From now on, anyone purchasing a residential property as a second home or “buy to let” where the purchase price is over £40,000 will face a significant one-off charge amounting to 3% of the price.
The Land and Building Transaction Tax (LBTT) replaced the Stamp Duty Land Tax (SDLT) in Scotland for land transactions, taking effect April 2015. This progressive tax is applied to residential and commercial land and building transactions where a chargeable interest is attained. The charge itself is more proportionate to the actual price of the property as, under the LBTT, the percentage rate for each band is only applied to the part of the price over the relevant threshold and up to the next threshold.
In December 2015, the Scottish Government planned an additional LBTT charge on the purchase of second residential properties in Scotland, taking effect 1st April 2016. As a result, homeowners who want to buy a second home or buy a property with the intention of letting it out will have to pay a tax charge of 3% on top of the current LBTT rate.
|Residential property rates||Existing LBTT rates||Additional Homes supplement *|
|Up to £40,000||0%||0%|
|£750,001 and above||12%||3%|
*Supplement only payable on transactions above £40,000. The 3% supplement would be applied to the whole purchase price and not just the proportion of the price above £40,000.
Here are some key examples of how the new property charge may affect you:
Determining Main Residence
Most people only have one home at a given time. If an individual has more than one property, it is usually clear which is the main residence. For instance: an individual may own two properties – one in which they live and the other which is let out.
Individuals who own more than one property cannot decide which their main residence is. This is for the purpose of calculating the LBTT additional supplement.
To decide if a certain property is a person’s main residence, HMRC will take the following factors into account:
- Where the individual and their family spends their time
- If the individual has children, where they go to school
- At which residence the individual is registered to vote
- Where the individual works
- The location and degree of furnishing and location of moveable possessions
- The correspondence and registration addresses given to various organisations
Question: “I’ve sold my house and bought a new one but there’s a delay. Will I be charged the higher rates since I technically have two properties?”
The Government will apply an 18 month period between the sale of a previous main residence and purchase of a new main residence. This is to determine whether the 3% supplement will apply.
For example, Mr G sold his property, which was his main residence, 3 months ago. He owns another property which he lets out. Mr G has lived in rented accommodation since the sale of his main property. Mr G then purchases a new residential property to be used as his main residence. At the end of this transaction, Mr G has two properties. However, as he is replacing his main residence (purchasing a new main residence within 18 months of selling his previous main residence) the additional 3% will not apply.
Similarly, an individual such as a property developer who owns multiple properties will not have to pay the additional rate if they are only replacing their main residence. The new rules apply only to second and additional homes.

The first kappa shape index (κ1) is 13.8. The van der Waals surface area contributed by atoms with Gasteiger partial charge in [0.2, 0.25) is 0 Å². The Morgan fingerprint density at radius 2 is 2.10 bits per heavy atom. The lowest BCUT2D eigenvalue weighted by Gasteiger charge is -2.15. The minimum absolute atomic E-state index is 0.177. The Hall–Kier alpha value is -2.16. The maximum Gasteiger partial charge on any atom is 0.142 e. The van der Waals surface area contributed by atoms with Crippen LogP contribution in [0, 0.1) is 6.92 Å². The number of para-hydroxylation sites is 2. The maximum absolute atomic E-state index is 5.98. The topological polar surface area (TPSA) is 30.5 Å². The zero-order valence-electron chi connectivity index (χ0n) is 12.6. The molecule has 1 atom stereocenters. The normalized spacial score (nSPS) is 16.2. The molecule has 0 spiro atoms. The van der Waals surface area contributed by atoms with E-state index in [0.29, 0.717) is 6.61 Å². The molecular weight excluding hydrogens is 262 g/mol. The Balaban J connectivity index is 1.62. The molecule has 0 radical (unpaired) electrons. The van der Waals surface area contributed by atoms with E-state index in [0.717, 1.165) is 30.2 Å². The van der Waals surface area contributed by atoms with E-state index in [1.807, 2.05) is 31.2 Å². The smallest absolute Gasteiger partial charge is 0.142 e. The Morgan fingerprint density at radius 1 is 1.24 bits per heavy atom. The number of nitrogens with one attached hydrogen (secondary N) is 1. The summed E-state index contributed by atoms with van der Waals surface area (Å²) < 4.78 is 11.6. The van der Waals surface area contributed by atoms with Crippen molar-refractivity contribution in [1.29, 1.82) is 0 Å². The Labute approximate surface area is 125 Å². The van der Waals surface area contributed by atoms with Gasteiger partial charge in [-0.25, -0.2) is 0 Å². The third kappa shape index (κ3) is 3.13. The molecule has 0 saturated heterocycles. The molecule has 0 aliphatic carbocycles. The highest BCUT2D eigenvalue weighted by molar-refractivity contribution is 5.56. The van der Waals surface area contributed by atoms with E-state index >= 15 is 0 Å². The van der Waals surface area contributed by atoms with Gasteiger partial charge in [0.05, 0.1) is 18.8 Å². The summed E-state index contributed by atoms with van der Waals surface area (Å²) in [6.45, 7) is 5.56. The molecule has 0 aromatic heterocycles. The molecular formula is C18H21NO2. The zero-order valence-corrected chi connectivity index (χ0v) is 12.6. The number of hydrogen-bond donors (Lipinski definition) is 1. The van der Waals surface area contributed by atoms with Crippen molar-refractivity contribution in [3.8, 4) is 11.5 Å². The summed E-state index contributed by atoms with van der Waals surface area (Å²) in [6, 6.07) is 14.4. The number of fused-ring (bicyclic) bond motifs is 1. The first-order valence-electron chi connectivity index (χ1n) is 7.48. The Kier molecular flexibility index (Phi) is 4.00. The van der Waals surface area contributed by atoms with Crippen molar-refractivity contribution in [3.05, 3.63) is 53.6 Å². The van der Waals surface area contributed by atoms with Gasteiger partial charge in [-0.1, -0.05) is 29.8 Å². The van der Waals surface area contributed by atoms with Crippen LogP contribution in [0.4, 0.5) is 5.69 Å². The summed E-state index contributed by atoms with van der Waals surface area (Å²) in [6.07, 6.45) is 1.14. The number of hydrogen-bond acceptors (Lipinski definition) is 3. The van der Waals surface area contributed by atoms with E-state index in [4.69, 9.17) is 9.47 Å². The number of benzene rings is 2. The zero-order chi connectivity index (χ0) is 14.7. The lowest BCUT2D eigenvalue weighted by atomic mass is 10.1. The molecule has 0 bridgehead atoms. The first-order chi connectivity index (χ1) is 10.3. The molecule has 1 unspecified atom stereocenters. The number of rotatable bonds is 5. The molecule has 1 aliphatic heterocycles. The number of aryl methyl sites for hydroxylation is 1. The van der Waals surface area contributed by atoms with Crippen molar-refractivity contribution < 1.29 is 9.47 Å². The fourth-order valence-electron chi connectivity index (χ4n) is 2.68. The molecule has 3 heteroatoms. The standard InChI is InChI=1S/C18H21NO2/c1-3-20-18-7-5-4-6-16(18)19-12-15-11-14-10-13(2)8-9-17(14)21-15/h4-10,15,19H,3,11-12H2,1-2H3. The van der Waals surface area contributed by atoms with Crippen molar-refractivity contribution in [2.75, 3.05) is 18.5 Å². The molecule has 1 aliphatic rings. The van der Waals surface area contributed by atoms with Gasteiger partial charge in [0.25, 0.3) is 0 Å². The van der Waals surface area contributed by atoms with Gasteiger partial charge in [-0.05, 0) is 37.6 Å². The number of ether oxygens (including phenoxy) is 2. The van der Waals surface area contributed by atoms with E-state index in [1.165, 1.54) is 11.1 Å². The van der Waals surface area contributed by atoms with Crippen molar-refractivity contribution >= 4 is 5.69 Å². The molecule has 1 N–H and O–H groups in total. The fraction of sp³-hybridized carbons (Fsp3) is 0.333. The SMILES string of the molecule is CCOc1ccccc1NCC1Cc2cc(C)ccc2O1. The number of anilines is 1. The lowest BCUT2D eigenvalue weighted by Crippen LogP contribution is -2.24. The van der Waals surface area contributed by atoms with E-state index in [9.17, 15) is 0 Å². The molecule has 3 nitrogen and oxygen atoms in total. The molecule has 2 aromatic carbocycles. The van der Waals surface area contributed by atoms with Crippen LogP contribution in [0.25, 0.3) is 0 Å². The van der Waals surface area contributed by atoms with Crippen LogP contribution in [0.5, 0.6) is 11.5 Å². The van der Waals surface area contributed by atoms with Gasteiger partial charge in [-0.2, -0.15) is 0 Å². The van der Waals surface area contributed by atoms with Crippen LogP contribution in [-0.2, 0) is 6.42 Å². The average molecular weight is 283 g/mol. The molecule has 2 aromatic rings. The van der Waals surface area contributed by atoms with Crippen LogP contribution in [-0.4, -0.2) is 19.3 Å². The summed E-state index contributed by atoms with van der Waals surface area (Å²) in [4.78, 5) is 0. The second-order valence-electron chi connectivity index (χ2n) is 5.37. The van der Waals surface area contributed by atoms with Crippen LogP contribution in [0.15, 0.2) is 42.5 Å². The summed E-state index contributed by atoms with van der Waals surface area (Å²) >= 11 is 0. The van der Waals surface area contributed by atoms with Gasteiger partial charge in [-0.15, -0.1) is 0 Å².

Question: “I want to rent out my previous main residence and buy a new house”.
If an individual decides to rent out their current property as an alternative to selling it and buys a new main home, then that individual will be seen as having purchased an additional home. Therefore the 3% supplement will apply.
Married Couples and Civil Partners
The Government will treat married couples and civil partners as one unit, therefore preventing couples avoiding the 3% supplement by purchasing additional properties in sole names. Thus, married couples and civil partners may own one main residence between them but if an individual in a partnership decides to purchase another property, then the additional rate will apply.
Question: “I own a home which I purchased before I was married. My wife and I currently reside there. My wife wants to purchase a property to rent out. Will the higher rates be applied?”
As one unit, at the end of the transaction, you own more than one residential property which is not being replaced as a main residence. So yes, the higher rates will apply.
Individuals inheriting residential property will not be charged the extra supplement however; it will be taken into account if the beneficiary then goes on to purchase an additional residential property.
Question: “I own a property which I use as a main residence. I’ve just inherited a property from my parents. Will I be charged the higher rate as I own two properties?”
An inheritance is not chargeable to LBTT so you won’t pay the higher rate even though you technically own two properties.
Question: “I own my own property and have inherited a property from my grandfather. I want to sell my inherited property and purchase a buy-to-let with the proceeds. Will the higher rates apply?”
At the end of these transactions, you will have two residential properties and you have not replaced your main residence. Therefore you will pay the supplement on the purchased buy-to-let property.
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